Toy Story 3 opened last weekend to general acclaim, winning an opening weekend box office of over $100 million–larger than any other Pixar movie to date. It also accomplished that even rarer feat, of being worthy of its hype.
The third installment of the Toy Story characters brings something of a bittersweet coda to the tale of Andy’s Toys, but there is adventure and giggles enough on the way to balance it out. While there seems to be a larger reliance of action sequences than in the more character-driven preceding films, Pixar has hardly ever needed more than a few frames of a character’s expression to show their state of mind. It’s a wonderfully crafted film, and anyone who enjoyed the first two films would certainly enjoy the third.
At the El Capitan, following the 3-D presentation, viewers have the additional treat of enjoying the Toy Story 3 Fun Zone, which takes place at Hollywood High School, about one block in back of the theater.
Audiences are escorted out of the side entrance, and various CMs and signage are evident, marking the way over to the Fun Zone.
Once at the Fun Zone, there are a plethora of amusements for the family.
Several themed carnival games are available. No extra charge, but no prizes, either.
For the smaller fry, a bounce house and craft area were popular activities.
About 30 minutes after we all trekked over from the theater, they announced a small stage show: Dancing With the Toys. A female host narrated, as Woody, Buzz, and Jessie engaged in about five dance numbers set to the music from the film. While there wasn’t a huge amount of seating, there was a fair amount of movement in and out of the area while the show progressed, that there were almost always some open seats (turns out, salsa dancing isn’t quite as attention-grabbing for toddlers as say, Legos.)
For the more energetic kids, there was a whole playground with mazes, slides, and hanging rings.
For the less-active, there were an abundance of photo opportunities, in addition to Woody and Buzz who were meeting-and-greeting at various places around the Zone. They also had a green-screen setup where you could have yourself digitally superimposed on a Toy Story background and download your photo for free for 24 hours.
Not enough? For the older kids, or pretty much anyone, there was a large set up of X-Boxes playing the new Toy Story video games, and a number of displays on the new board games, train sets, and collectable merchandise now out.
Because this is Disney after all, there is no shortages of things to spend your money on, either. Snacks are available at a small concession stand, and there is a separate tent filled with all the Toy Story merchandise you could want.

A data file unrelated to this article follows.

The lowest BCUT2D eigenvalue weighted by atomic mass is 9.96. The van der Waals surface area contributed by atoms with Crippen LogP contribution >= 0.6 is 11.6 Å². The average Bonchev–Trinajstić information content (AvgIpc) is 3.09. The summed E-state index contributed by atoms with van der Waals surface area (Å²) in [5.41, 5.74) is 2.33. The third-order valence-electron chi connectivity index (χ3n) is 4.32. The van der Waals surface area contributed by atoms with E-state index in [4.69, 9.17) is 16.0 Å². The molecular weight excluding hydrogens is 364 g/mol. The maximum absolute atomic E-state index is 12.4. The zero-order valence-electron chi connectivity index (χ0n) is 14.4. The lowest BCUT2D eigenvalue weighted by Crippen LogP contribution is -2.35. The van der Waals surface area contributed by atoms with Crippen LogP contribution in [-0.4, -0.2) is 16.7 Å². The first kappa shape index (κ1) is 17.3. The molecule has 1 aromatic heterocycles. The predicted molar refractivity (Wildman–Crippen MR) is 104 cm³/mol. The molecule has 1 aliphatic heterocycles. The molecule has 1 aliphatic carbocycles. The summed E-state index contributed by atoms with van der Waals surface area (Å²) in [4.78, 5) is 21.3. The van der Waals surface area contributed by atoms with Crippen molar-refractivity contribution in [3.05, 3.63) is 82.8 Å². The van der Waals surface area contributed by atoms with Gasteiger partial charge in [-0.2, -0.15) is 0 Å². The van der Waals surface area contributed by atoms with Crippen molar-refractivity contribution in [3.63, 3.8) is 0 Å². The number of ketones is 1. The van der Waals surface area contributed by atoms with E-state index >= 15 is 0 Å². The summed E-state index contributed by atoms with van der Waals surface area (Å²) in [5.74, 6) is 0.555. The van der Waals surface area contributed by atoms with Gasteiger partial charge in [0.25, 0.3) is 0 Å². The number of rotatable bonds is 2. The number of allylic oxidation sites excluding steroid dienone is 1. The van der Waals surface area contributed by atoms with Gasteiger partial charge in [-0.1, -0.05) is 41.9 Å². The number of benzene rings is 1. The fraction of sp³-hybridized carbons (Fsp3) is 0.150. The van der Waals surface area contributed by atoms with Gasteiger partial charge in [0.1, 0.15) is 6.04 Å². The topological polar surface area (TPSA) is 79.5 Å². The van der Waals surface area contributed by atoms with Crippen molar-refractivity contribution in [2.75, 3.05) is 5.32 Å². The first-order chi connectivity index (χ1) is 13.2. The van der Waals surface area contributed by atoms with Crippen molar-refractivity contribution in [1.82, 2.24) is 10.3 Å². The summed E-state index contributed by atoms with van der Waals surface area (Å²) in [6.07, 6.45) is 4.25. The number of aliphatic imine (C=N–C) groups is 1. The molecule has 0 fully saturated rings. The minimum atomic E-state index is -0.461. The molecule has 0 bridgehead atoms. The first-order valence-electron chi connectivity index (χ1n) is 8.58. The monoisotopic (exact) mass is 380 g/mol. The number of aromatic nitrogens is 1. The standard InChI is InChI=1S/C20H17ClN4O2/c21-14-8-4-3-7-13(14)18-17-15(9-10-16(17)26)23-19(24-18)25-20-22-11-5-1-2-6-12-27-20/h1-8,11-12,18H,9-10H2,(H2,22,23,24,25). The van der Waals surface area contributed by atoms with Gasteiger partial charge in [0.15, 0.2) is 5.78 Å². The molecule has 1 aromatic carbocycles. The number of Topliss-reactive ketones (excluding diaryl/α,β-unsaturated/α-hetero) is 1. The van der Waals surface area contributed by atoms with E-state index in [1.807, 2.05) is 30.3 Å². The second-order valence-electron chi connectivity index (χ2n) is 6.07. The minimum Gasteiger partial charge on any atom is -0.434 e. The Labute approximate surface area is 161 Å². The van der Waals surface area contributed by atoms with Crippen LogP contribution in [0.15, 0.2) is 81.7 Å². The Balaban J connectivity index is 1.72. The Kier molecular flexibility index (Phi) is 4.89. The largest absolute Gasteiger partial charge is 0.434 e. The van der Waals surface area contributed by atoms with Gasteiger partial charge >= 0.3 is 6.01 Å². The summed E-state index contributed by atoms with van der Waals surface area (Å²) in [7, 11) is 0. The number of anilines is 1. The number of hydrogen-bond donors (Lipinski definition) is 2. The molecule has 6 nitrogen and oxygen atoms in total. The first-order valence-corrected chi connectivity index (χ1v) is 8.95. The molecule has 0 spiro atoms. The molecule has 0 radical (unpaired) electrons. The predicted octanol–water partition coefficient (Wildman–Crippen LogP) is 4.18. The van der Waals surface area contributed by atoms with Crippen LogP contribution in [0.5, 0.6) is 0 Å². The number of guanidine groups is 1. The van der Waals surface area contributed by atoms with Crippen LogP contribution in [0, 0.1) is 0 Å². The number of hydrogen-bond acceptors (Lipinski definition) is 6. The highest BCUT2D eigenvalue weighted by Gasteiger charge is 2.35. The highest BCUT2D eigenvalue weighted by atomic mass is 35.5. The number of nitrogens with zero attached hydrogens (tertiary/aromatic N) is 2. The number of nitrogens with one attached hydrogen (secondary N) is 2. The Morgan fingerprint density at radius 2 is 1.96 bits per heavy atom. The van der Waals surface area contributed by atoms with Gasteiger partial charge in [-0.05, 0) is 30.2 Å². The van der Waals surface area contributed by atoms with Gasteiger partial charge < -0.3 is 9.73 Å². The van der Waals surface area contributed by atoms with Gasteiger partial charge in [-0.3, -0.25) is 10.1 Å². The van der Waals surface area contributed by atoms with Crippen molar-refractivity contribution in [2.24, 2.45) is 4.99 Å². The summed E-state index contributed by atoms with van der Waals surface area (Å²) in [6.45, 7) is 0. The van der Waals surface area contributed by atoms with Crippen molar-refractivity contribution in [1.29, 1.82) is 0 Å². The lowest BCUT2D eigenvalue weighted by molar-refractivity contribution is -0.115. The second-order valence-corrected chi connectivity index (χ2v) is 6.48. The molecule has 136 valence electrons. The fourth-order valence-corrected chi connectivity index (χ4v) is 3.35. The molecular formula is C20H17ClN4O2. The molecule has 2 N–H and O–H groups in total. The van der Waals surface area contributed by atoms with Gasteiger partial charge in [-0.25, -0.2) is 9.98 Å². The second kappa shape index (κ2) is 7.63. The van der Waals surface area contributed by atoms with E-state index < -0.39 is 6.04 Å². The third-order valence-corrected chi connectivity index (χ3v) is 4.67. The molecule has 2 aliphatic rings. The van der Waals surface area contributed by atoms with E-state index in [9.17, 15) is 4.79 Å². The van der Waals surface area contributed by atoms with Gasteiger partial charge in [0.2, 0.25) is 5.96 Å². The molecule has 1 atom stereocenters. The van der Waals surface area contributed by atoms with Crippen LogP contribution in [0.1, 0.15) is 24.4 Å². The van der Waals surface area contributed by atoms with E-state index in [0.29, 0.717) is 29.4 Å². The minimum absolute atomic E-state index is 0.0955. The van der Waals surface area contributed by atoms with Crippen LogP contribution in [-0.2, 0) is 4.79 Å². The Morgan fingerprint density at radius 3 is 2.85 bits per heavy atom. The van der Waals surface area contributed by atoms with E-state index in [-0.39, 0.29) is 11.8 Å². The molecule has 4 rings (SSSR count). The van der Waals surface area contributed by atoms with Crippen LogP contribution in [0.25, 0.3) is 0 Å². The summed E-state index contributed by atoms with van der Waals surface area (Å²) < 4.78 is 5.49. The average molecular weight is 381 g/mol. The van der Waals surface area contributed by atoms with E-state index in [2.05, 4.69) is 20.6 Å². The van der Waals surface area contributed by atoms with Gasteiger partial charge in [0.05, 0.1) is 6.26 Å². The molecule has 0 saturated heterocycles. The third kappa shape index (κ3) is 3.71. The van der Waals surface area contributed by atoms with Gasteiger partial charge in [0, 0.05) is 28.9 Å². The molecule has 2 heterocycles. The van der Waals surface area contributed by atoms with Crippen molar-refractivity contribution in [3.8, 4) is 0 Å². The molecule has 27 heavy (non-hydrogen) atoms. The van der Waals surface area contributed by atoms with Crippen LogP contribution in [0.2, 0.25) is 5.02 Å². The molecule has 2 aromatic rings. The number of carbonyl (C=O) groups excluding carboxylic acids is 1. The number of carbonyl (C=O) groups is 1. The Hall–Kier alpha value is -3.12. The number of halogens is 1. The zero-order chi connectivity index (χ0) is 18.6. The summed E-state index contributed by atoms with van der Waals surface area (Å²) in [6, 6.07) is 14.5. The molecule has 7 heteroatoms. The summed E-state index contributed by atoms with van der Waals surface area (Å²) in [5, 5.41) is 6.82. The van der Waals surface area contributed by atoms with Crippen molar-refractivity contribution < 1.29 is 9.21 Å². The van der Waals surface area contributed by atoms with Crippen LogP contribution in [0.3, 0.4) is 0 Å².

A separate “Lotso’s Lounge” tent was closed off for the night I went, but is apparently available for birthday parties or other large gatherings.
Finally, the big eye-catching outdoors activites: A tricycle race, bungee-jumping apparatus, and ferris wheel.
The tricycle race was the most rambunctious area–they have oversized tricycles as well, so the races aren’t exclusively for the young of body.
The bungee-jumping and ferris wheel weren’t operating on preview night, but looked as though they’d be appropriately fun.
The Fun Zone lasted for about 2 hours after the movie, at which time they announced closing time and gently herded people out. On the whole, it had a lot (Lotso?) to offer families with younger members. For adults, it’s a pleasant add-on to the El Capitan movie-going experience. Of note, while there was a great deal of supervision for people going over to the Fun Zone, there was pretty much none coming back, so caution while cutting across parking lots is probably advised.
It’s interesting to consider that Toy Story 1 was Pixar’s first film, and to imagine how the three films might mirror the different places the filmmakers were at, professionally and personally, while they made them–the anxiety of being new and overestimating their potential; the fears of obsolescence and lack of relevance; and finally, the acknowledgement that every story has an ending.
We are told, however, that plastic can last forever without biodegrading, so who knows? If the Toys can have that kind of staying power, why not Pixar?